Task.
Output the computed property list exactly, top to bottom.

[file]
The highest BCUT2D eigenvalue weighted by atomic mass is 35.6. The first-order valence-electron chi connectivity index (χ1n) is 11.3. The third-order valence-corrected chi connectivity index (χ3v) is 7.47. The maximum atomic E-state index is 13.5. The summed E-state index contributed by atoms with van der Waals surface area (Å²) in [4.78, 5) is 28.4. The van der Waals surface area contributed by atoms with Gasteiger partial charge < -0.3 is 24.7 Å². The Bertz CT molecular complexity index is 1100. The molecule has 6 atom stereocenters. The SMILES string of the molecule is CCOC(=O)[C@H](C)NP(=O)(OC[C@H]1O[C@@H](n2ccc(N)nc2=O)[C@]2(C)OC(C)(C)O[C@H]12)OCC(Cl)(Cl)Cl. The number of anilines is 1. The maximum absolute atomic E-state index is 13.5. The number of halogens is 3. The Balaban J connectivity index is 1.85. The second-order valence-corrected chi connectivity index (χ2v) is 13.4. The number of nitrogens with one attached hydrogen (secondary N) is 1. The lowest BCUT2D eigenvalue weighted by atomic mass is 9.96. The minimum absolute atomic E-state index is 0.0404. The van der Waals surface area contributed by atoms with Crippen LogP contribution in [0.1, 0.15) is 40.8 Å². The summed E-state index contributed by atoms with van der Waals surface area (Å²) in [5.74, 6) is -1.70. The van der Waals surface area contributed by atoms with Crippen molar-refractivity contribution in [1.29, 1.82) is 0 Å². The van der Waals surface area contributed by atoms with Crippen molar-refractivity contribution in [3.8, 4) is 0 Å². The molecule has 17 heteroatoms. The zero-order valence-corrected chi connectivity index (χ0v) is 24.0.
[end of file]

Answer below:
The highest BCUT2D eigenvalue weighted by atomic mass is 35.6. The first-order valence-electron chi connectivity index (χ1n) is 11.3. The third-order valence-corrected chi connectivity index (χ3v) is 7.47. The maximum atomic E-state index is 13.5. The summed E-state index contributed by atoms with van der Waals surface area (Å²) in [4.78, 5) is 28.4. The van der Waals surface area contributed by atoms with Gasteiger partial charge < -0.3 is 24.7 Å². The Bertz CT molecular complexity index is 1100. The molecule has 6 atom stereocenters. The SMILES string of the molecule is CCOC(=O)[C@H](C)NP(=O)(OC[C@H]1O[C@@H](n2ccc(N)nc2=O)[C@]2(C)OC(C)(C)O[C@H]12)OCC(Cl)(Cl)Cl. The number of anilines is 1. The maximum absolute atomic E-state index is 13.5. The number of halogens is 3. The Balaban J connectivity index is 1.85. The second-order valence-corrected chi connectivity index (χ2v) is 13.4. The number of nitrogens with one attached hydrogen (secondary N) is 1. The lowest BCUT2D eigenvalue weighted by atomic mass is 9.96. The minimum absolute atomic E-state index is 0.0404. The van der Waals surface area contributed by atoms with Crippen LogP contribution in [0.1, 0.15) is 40.8 Å². The summed E-state index contributed by atoms with van der Waals surface area (Å²) in [5.74, 6) is -1.70. The van der Waals surface area contributed by atoms with Crippen molar-refractivity contribution in [1.29, 1.82) is 0 Å². The van der Waals surface area contributed by atoms with Crippen molar-refractivity contribution in [3.8, 4) is 0 Å². The molecule has 17 heteroatoms. The zero-order valence-corrected chi connectivity index (χ0v) is 24.0.